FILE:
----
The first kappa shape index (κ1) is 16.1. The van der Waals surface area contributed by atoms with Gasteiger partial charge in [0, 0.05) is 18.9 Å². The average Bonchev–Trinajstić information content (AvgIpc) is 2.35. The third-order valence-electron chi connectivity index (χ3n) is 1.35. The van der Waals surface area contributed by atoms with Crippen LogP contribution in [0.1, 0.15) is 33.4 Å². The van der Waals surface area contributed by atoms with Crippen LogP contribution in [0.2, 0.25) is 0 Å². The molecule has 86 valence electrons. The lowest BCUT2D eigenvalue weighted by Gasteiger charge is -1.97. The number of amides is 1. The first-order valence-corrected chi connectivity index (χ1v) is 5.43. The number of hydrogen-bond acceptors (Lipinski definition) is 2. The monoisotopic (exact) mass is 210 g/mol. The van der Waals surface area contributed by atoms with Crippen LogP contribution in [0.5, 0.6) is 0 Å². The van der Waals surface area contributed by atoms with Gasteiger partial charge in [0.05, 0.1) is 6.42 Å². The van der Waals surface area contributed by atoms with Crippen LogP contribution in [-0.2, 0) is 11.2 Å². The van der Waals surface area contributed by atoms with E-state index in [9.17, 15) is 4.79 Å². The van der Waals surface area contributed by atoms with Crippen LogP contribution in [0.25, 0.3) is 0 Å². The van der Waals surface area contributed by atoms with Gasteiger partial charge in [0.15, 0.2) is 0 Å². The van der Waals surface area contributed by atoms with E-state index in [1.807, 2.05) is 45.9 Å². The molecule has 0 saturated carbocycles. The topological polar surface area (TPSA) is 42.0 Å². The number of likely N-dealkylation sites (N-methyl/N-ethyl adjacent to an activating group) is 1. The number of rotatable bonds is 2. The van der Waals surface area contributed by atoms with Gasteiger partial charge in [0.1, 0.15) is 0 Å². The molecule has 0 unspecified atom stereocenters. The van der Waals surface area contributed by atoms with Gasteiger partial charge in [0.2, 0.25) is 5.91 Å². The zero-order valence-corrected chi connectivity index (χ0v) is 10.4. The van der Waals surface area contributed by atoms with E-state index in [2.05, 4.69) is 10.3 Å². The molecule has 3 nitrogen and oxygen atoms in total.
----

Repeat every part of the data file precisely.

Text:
The first kappa shape index (κ1) is 16.1. The van der Waals surface area contributed by atoms with Gasteiger partial charge in [0, 0.05) is 18.9 Å². The average Bonchev–Trinajstić information content (AvgIpc) is 2.35. The third-order valence-electron chi connectivity index (χ3n) is 1.35. The van der Waals surface area contributed by atoms with Crippen LogP contribution in [0.1, 0.15) is 33.4 Å². The van der Waals surface area contributed by atoms with Crippen LogP contribution in [0.2, 0.25) is 0 Å². The molecule has 86 valence electrons. The lowest BCUT2D eigenvalue weighted by Gasteiger charge is -1.97. The number of amides is 1. The first-order valence-corrected chi connectivity index (χ1v) is 5.43. The number of hydrogen-bond acceptors (Lipinski definition) is 2. The monoisotopic (exact) mass is 210 g/mol. The van der Waals surface area contributed by atoms with Crippen LogP contribution in [0.5, 0.6) is 0 Å². The van der Waals surface area contributed by atoms with Gasteiger partial charge in [0.05, 0.1) is 6.42 Å². The van der Waals surface area contributed by atoms with Crippen LogP contribution in [-0.2, 0) is 11.2 Å². The van der Waals surface area contributed by atoms with E-state index in [9.17, 15) is 4.79 Å². The van der Waals surface area contributed by atoms with Crippen LogP contribution in [0.25, 0.3) is 0 Å². The van der Waals surface area contributed by atoms with Gasteiger partial charge in [0.15, 0.2) is 0 Å². The van der Waals surface area contributed by atoms with E-state index in [1.807, 2.05) is 45.9 Å². The molecule has 0 saturated carbocycles. The topological polar surface area (TPSA) is 42.0 Å². The number of likely N-dealkylation sites (N-methyl/N-ethyl adjacent to an activating group) is 1. The number of rotatable bonds is 2. The van der Waals surface area contributed by atoms with Gasteiger partial charge in [0.1, 0.15) is 0 Å². The molecule has 0 unspecified atom stereocenters. The van der Waals surface area contributed by atoms with Gasteiger partial charge in [0.2, 0.25) is 5.91 Å². The zero-order valence-corrected chi connectivity index (χ0v) is 10.4. The van der Waals surface area contributed by atoms with E-state index in [2.05, 4.69) is 10.3 Å². The molecule has 3 nitrogen and oxygen atoms in total.